Here's why you want a phone with a periscope camera

Zooming in to get a picture of a chicken with a Google Pixel 7 Pro
(Image credit: Nicholas Sutrich / Android Central)

Now that Apple finally got on board with the zoom craze, I can easily recommend everyone to get a phone with a proper zoom lens. Good zoom lenses do so much more than just let you zoom in 10, 20, or even 100x. They provide genuine improvements to photo quality at all zoom levels.

No matter what brand of phone you prefer — or OS, either — some of the biggest and best phones pack in a 5x (or higher) optical zoom lens these days. Phones like the Samsung Galaxy S23 Ultra even ramp that up to a 10x zoom lens, making it incredibly fun to take pictures of anything at just about any distance.

So, what are you looking for? Smaller phones like the Galaxy S23 offer 3x telephoto lenses, but those only help so much. Even worse, phones like the Pixel 7 or any of the smaller iPhone 15 models only offer one main camera and one ultrawide camera on the back, lacking any optical zoom sensors. The size of these phones might be nice, but missing out on that sweet, sweet extra zoom detail just plain sucks.

Here's why you need to go big this year.

So much detail

Taking a photo of some graffiti at 10x zoom with the Samsung Galaxy S23 Ultra

(Image credit: Nicholas Sutrich / Android Central)

Doubtless, everyone has been in a situation where they tried to zoom in to capture a picture only to find the result is a blurry, pixelated mess. Smartphones have to pack a lot into a svelte body and, unfortunately, a "periscope" lens takes up a lot of room.

Periscope cameras are given the name because they use a sequence of lenses and mirrors to bend light at a 90-degree angle. This gives the overall lens and sensor an L-shape in a phone's body, allowing smartphone manufacturers to fit a longer lens inside the phone.

Otherwise, if the lens design was the same as the rest of the cameras on the back, your phone might be several millimeters thicker than it already is!

An illustration showing how a periscope lens works

(Image credit: Nicholas Sutrich / Android Central / Adobe Stock)

Essentially, think of it like taking one of those giant zoom lenses you see professional photographers sometimes use, miniaturizing it, then using mirrors to bend the light. That way, you can stuff the lens horizontally inside a phone's body and still give the effect of zooming optically.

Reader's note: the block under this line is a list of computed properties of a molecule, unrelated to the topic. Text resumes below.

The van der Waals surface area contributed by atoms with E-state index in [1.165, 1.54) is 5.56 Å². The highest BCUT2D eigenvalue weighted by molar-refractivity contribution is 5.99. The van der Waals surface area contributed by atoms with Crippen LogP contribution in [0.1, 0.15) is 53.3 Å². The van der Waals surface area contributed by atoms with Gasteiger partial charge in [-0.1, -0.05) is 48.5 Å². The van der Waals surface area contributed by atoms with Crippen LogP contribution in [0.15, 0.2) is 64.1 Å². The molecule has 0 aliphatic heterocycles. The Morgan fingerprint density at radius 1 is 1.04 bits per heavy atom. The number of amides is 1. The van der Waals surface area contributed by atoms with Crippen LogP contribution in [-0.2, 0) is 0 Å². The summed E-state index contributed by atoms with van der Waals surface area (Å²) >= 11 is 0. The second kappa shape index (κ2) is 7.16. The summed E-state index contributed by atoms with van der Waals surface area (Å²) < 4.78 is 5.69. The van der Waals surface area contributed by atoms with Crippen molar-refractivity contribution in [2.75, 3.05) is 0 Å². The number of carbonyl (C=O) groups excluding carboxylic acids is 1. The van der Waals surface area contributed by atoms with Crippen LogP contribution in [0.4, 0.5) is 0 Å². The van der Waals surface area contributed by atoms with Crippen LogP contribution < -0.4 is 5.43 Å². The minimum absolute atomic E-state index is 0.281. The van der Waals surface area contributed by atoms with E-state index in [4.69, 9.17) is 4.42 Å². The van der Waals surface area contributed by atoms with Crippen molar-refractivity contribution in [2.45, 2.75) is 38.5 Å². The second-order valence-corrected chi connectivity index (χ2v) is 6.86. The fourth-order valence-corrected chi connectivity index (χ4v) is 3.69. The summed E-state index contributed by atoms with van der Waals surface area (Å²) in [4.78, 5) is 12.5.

And that's exactly why you don't see periscope lenses on smaller phones. There's simply no room to fit them inside a smaller phone body, as unfortunate as that is.

Comparing zoom levels between the Samsung Galaxy S23 Ultra, S22 Ultra, and Google Pixel 7 Pro

(Image credit: Nicholas Sutrich / Android Central)

Periscope cameras, with their long focal length, grant the ability to clearly snap a picture of something hundreds of feet away in the case of the example used above. Here, I was able to pull my car over on the side of the road and snap a picture of this old silo that now sports some truly memorable graffiti.

Folks who live in a city will know that many buildings — especially historical ones — sport impressive architecture that's not easy to appreciate with the human eye at street level. Having a periscope camera means you can zoom right up on those gorgeous building facades and really appreciate all the little details around you every day.

It's not just for zooming

The periscope lens highlighted on the Google Pixel Fold's camera bar

(Image credit: Nicholas Sutrich / Android Central)

As Ben Sin mentioned in his iPhone 15 Pro Max review, folks living in a city benefit the most from a proper zoom lens as it enables you to capture so many moments you might otherwise miss. "For street photography, you usually want to use a long zoom, particularly when snapping photos of people or animals."

There's no doubt that people-watching in a city can be a fun way to pass the time, and having a phone with you to capture the moment can turn a personal memory into a sharable story.

But here's what might be even more fascinating. Companies like Google use tricks to enhance even regular photography — something Google calls Pro Level Zoom — which employs the use of the periscope camera to enhance the center of any image captured from the phone's other lenses.

Here's an illustration of what I mean:

(Image credit: Nicholas Sutrich / Android Central)

Thanks to the existence of this lens, phones like the Pixel 7 Pro give you the ability to crop photos after being taken without losing much detail. Conversely, if you were to take the same photo on a phone without a periscope lens, cropping the photo would almost certainly result in a far lower-resolution, blurry image.

And periscope cameras can also be responsible for granting the best portrait mode shots you've ever seen from a phone, thanks to a tight focal length and natural depth of field provided by the lens.

Comparing portrait shots from a 1x lens and a 5x lens

(Image credit: Android Central)

But it's not just about cropping the frame to get a better shot of someone's face. It's also about not having to get so close in order to get a good shot. In the case of one of my pet chickens above, having a periscope lens means I can get a cleaner, closer picture of her face without getting close enough to startle her.

This goes for other animals or even people you take portrait mode shots (or just regular photos) of. Having some distance can be invaluable for getting the right shot, and a periscope camera enables you to do that in a way no other type of phone camera can.

Nicholas Sutrich
Senior Content Producer — Smartphones & VR
Nick started with DOS and NES and uses those fond memories of floppy disks and cartridges to fuel his opinions on modern tech. Whether it's VR, smart home gadgets, or something else that beeps and boops, he's been writing about it since 2011. Reach him on Twitter or Instagram @Gwanatu